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Main Line Gardens
376 Paoli Pike, Malvern, PA 19355
Phone: 610-644-2300
Email: kevin@mainlinegardens.com
www.mainlinegardens.com


Seasonal Tip

Deadheading Your Flowers
June 21, 2009

As we near the Fourth of July holiday, the fruits of our labor begin to show themselves in the garden. Color abounds and everything comes together beautifully. After a few weeks of breathtaking color, you may notice that the garden begins to look a bit tired, or faded. How can you keep your garden blooming longer and looking fresh?

The answer is simple: deadheading. "Deadheading!" you may say. Even the name sounds scary. However, this term simply refers to the act of trimming off spent blooms to keep plants tidy and extend their bloom time. By removing spent blooms, plants use their energy to create more flowers, rather than seeds.

Deadheading is very simple. Start with a sharp pair of clean shears or pruners.

For daisy-type flowers with larger blooms, (such as Coneflowers, Black Eyed Susans, Shasta Daisies, Zinnias, Dahlias, etc.) snip the spent flower about .25" above the next bud for additional blooms. If there are no more buds on the stalk, cut it off at the point where it meets the leaves or stem. Small daisy-type flowers, like coreopsis, will take too long to cut one by one. For these types of plants, shear off the upper portion, as if giving it a haircut.      

Spiky bloomers like Salvia, Delphinium, Foxglove, and Veronica tend to bloom in flushes rather than individually. Follow the faded spikes down into the base of the plant to encourage a second growth of color.

When it comes to Lilies, it is best to remove each individual spent flower. Lilies form clusters of buds that bloom in succession. If you remove the whole stem too soon, you may sacrifice future blossoms.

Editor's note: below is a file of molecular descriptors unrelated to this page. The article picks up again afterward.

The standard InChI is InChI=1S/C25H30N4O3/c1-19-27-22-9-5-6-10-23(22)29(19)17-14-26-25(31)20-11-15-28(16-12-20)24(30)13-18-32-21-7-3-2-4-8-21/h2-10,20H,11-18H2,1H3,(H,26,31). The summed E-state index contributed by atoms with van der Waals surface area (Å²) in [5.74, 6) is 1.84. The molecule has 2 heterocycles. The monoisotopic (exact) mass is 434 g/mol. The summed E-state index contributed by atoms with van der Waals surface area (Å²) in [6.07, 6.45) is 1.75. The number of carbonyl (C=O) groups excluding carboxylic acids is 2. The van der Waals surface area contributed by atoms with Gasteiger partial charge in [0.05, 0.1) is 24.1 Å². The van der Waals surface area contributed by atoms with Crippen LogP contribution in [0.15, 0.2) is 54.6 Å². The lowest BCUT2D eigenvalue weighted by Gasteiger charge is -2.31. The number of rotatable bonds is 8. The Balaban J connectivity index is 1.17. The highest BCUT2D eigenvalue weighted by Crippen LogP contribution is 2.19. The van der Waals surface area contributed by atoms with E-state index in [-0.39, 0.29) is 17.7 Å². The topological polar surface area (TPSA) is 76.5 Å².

Softer stemmed flowers can be pinched with just your thumb and forefinger. As before, pinch about .25" above the next bud, or follow the spent flower head to the area where it attaches to the stem. Not only does this encourage more flowers but also a bushier plant. Your flower beds will fill in quicker. A few examples of annuals that benefit from pinching are: Impatiens, Marigolds, Petunias, and Dianthus.

Scan over your garden once a week and deadhead the spent blooms. The first time may take a little while, but if you keep up with it weekly, it is a rather quick process – with great rewards!

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Read about Main Line Gardens acquiring Waterloo Gardens!

Main Line Gardens is a family-owned business that was established in 1981. More than just a full service garden center and nursery for professional landscaping and hardscaping, Main Line Gardens is an architect of beautiful, functional outdoor living spaces that provide a lifetime of enjoyment. The company's first priority and foremost goal is establishing long-term relationships with its customers by offering exceptional service and the highest quality products. This philosophy has defined its success for over 25 years and will continue for decades to follow. Main Line Gardens' experienced and professional staff takes customers all the way from design through installation, involving them every step of the way in the creation of their own outdoor landscaping paradise. Customers can choose from a full selection of plants, trees, shrubs, mulch and stones from the onsite full service nursery.

Please note that Main Line Gardens is not able to honor Waterloo Gardens gift cards/certificates, item exchanges or returns, broken or damaged items, etc. We apologize for any inconvenience this may cause.